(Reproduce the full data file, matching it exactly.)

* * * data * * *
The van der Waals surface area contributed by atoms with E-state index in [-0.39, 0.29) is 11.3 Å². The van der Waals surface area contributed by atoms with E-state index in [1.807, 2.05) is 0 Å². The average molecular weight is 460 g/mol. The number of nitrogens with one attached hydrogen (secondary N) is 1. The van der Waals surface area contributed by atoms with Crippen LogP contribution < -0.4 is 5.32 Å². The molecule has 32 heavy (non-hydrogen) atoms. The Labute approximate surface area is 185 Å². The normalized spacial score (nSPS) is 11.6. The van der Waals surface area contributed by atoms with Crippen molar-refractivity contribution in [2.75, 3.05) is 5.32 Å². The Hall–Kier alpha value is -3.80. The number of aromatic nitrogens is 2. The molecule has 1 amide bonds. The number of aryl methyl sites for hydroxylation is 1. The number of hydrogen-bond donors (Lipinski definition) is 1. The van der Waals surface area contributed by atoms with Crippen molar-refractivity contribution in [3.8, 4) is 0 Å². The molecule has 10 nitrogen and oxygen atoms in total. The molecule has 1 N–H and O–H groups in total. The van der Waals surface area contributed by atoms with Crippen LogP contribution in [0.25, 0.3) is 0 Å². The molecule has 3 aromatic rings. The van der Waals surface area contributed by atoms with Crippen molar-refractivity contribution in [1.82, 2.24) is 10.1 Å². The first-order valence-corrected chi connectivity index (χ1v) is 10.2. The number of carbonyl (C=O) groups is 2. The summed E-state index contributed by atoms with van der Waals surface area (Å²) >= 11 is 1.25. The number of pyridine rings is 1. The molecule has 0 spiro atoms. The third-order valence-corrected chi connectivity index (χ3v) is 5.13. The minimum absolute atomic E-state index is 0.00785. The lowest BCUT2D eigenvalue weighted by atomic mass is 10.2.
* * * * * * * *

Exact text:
The van der Waals surface area contributed by atoms with E-state index in [-0.39, 0.29) is 11.3 Å². The van der Waals surface area contributed by atoms with E-state index in [1.807, 2.05) is 0 Å². The average molecular weight is 460 g/mol. The number of nitrogens with one attached hydrogen (secondary N) is 1. The van der Waals surface area contributed by atoms with Crippen LogP contribution < -0.4 is 5.32 Å². The molecule has 32 heavy (non-hydrogen) atoms. The Labute approximate surface area is 185 Å². The normalized spacial score (nSPS) is 11.6. The van der Waals surface area contributed by atoms with Crippen molar-refractivity contribution in [2.75, 3.05) is 5.32 Å². The Hall–Kier alpha value is -3.80. The number of aromatic nitrogens is 2. The molecule has 1 amide bonds. The number of aryl methyl sites for hydroxylation is 1. The number of hydrogen-bond donors (Lipinski definition) is 1. The van der Waals surface area contributed by atoms with Crippen molar-refractivity contribution in [3.8, 4) is 0 Å². The molecule has 10 nitrogen and oxygen atoms in total. The molecule has 1 N–H and O–H groups in total. The van der Waals surface area contributed by atoms with Crippen LogP contribution in [0.25, 0.3) is 0 Å². The molecule has 3 aromatic rings. The van der Waals surface area contributed by atoms with Crippen molar-refractivity contribution in [1.82, 2.24) is 10.1 Å². The first-order valence-corrected chi connectivity index (χ1v) is 10.2. The number of carbonyl (C=O) groups is 2. The summed E-state index contributed by atoms with van der Waals surface area (Å²) >= 11 is 1.25. The number of pyridine rings is 1. The molecule has 0 spiro atoms. The third-order valence-corrected chi connectivity index (χ3v) is 5.13. The minimum absolute atomic E-state index is 0.00785. The lowest BCUT2D eigenvalue weighted by atomic mass is 10.2.